the war in-between

The War In-Between

Because we’re both fascinated by wartime visual phenomena that are apparently unremarkable, uneventful, even boring—like images where nothing much seems to happen or spectators who find themselves unmoved by the sight of suffering—Wendy Kozol and I decided to write a book about them.  This project is currently titled The War In-Between

On October 27, 2014, a video of the British journalist John Cantlie “reporting” from Kobani, Syria appeared on YouTube. Utilizing the visual and narrative conventions of Western news reportage, he calmly broadcasts from atop a building overlooking the city. With sporadic gunfire in the background, he reflects on the month-long battle for control of the city between the Islamic State of Iraq and Syria (ISIS) and a coalition of military forces including the United States, Kurdish and Syrian independence fighters.  Amid the array of international media coverage of the wars in Syria and Iraq, this apparently routinized and formulaic video is distinguished by its star: Cantlie has been held hostage by Islamic militants since November 2012.  Given this, the slickness of the video and simultaneous impenetrability of Cantlie’s reporting seems suspicious. Intuitively, we know that he must be suffering as a hostage, yet his performance is convincing and he betrays no apparent discomfort. Devoid of any signs of visible injury or physical trauma, and delivering a narrative without any apparent coercion, the video becomes scarcely comprehensible. The Cantlie video reminds us of the limitations of the gaze that seeks graphic and visible evidence of harm to verify wartime injury, and is also emblematic of the objects of analysis we focus on in The War In-Between.  

Rather than trying to decode the video, sift from it a trace of evidence that would definitively explain Cantlie’s actions or demeanor, we look to it instead as a reminder of the limits of visual texts to represent and convey the knotted truths of militarized violence and their thoroughgoing inscrutability. Part of this inscrutability is emotional—without knowing what drove Cantlie to make this broadcast, we don’t know how to feel about it.  Moreover, the speculation that the video provoked underscores how epistemologically dependent visual cultures of militarized violence are on signs of spectacular injury.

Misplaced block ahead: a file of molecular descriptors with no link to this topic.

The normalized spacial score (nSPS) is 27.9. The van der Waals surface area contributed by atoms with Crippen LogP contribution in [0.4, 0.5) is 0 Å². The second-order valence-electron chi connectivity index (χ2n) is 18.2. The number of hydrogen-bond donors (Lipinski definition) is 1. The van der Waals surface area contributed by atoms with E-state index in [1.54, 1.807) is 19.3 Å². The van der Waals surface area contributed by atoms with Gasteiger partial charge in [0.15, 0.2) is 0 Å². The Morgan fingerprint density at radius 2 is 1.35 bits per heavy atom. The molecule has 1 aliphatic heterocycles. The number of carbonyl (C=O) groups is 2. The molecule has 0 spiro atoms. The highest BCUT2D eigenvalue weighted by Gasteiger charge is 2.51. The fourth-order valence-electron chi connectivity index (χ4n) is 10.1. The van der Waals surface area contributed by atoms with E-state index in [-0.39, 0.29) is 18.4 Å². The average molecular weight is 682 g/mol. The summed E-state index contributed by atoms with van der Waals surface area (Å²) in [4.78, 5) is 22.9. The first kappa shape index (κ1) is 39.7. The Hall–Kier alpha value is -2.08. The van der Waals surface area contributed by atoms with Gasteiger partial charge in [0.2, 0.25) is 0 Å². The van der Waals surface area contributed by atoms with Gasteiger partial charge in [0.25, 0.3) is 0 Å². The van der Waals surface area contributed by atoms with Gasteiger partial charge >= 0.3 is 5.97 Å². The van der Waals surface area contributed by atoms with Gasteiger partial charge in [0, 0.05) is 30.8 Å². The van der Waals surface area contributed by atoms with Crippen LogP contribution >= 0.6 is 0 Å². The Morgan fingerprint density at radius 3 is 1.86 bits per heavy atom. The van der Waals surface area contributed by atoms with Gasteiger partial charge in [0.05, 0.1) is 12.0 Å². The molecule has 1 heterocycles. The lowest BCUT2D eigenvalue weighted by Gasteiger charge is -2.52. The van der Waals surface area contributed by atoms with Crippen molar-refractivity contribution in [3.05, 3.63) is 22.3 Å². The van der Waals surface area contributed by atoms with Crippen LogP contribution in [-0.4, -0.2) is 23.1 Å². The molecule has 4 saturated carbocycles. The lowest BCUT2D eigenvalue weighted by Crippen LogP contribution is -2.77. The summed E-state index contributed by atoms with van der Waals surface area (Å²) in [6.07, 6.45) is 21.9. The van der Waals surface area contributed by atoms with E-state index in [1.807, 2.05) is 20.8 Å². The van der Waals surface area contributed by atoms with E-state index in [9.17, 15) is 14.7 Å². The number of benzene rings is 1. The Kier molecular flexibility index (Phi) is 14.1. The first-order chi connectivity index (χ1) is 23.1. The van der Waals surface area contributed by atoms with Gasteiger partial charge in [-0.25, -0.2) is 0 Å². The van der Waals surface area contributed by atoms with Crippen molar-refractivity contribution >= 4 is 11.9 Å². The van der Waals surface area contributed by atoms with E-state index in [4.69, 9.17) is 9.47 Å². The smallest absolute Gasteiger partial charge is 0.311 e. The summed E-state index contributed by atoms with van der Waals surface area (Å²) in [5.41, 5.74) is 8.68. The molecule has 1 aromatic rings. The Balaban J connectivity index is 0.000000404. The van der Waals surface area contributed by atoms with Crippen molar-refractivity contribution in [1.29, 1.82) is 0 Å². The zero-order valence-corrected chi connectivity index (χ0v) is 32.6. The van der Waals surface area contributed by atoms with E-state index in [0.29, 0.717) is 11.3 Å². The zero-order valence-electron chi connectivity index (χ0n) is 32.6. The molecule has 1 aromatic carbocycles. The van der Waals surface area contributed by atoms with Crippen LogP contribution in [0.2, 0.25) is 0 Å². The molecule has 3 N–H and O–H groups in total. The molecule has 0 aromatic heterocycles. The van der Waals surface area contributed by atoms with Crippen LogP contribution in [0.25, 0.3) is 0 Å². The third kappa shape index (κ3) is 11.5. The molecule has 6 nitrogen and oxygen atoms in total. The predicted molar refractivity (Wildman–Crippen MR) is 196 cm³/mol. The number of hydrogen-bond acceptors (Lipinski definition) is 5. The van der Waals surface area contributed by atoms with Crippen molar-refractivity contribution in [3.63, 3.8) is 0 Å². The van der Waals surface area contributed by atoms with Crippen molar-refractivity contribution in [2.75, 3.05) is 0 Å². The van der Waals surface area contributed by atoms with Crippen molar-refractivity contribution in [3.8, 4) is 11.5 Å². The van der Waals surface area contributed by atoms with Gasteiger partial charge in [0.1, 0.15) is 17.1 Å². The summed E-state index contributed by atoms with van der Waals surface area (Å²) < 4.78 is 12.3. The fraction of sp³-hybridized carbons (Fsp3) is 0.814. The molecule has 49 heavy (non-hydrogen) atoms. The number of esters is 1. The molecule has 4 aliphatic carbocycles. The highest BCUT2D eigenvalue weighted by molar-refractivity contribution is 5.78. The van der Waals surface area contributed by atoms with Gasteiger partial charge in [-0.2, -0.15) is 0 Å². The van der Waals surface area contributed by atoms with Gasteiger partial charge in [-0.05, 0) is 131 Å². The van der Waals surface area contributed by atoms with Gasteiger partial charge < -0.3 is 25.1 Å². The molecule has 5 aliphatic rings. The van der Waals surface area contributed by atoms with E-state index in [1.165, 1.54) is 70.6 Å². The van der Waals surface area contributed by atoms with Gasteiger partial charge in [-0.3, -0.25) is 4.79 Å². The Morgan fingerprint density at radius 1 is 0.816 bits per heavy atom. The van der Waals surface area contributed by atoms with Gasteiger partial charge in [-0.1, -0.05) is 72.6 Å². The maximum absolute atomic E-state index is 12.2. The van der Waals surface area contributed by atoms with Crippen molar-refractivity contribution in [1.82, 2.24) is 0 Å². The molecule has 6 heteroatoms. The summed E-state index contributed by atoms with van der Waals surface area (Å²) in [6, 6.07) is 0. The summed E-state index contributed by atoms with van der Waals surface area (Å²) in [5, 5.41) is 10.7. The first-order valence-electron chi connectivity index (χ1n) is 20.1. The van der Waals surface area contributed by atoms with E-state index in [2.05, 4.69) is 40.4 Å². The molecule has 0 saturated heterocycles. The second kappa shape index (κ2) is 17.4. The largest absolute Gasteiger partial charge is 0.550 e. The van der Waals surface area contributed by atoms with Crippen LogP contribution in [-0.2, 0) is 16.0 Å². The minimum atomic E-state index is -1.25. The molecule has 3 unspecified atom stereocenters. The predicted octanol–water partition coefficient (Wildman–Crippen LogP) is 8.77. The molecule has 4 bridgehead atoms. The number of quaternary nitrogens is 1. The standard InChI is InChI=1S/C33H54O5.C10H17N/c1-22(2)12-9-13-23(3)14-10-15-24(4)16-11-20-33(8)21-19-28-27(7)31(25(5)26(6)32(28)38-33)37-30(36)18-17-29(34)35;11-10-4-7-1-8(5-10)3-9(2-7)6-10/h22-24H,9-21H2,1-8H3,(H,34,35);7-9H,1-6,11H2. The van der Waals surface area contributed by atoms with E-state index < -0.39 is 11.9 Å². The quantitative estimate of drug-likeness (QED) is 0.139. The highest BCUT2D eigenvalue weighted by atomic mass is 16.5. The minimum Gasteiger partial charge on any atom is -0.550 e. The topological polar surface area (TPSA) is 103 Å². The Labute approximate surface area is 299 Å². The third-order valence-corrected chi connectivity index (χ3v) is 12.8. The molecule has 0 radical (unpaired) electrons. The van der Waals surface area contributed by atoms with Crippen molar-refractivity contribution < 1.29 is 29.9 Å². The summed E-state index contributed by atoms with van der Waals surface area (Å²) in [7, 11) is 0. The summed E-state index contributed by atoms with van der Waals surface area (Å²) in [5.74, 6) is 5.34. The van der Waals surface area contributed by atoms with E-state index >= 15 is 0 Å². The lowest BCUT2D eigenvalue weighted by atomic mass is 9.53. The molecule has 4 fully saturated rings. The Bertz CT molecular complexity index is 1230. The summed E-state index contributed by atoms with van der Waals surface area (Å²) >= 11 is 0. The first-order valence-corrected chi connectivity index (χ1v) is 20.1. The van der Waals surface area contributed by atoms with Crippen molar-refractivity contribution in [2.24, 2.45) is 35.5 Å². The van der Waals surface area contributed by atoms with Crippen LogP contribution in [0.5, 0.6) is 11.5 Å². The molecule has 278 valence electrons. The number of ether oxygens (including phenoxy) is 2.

And so, we wonder: what if looking at images can never give us access to the terrors experienced by their victims, or the reasons for Cantlie’s appearance in the video? What if we query the politics of compassion only to find that “we” can never “know” much less empathize with the experiences of the visual subjects we observe? What if the subjects of these images do not need, or want, our empathy?  What is the purpose of our looking?  This book is our attempt to grapple with the critically vertiginous feeling of confronting these questions about affect, visuality, and the politics of spectatorship.

The War-Between examines “in-between” images that visualize cataclysmic yet undramatic moments when everyday living collides with war, images that evoke a range of complex and sometimes contradictory emotional responses from viewers.  Rather than casting images that do not provide graphic records of war as failures, we argue that such “in-between” images collectively pose a valuable dilemma for viewers expecting visual media to depict spectacularized forms of suffering. We take as our objects of inquiry visual artifacts that operate in contradistinction to traditional documentary strategies reliant on visceral scenes and emotional intensities to mobilize viewers’ sentiments.

Our argument hinges on two twinned, and troubling, premises – or, more precisely, is an experiment with what kinds of visual culture scholarship are possible when we begin from contentions that:

  1. Others who are suffering before the camera do not truly need our spectatorial   recognition;
  2. There is an ineluctably asymptotic relationship between militarized violence and the visual artifacts that endeavor or purport to document it.

To concede these points—or even to seriously entertain them—is to abandon the motive forces that underlie nearly all critical scholarship on visual cultures of war, which is predicated on claims about the importance of spectatorial responsiveness and the importance of the search for better or truer representations of war. We begin, then, from a place of conceptual incapacity, but also methodological unboundedness.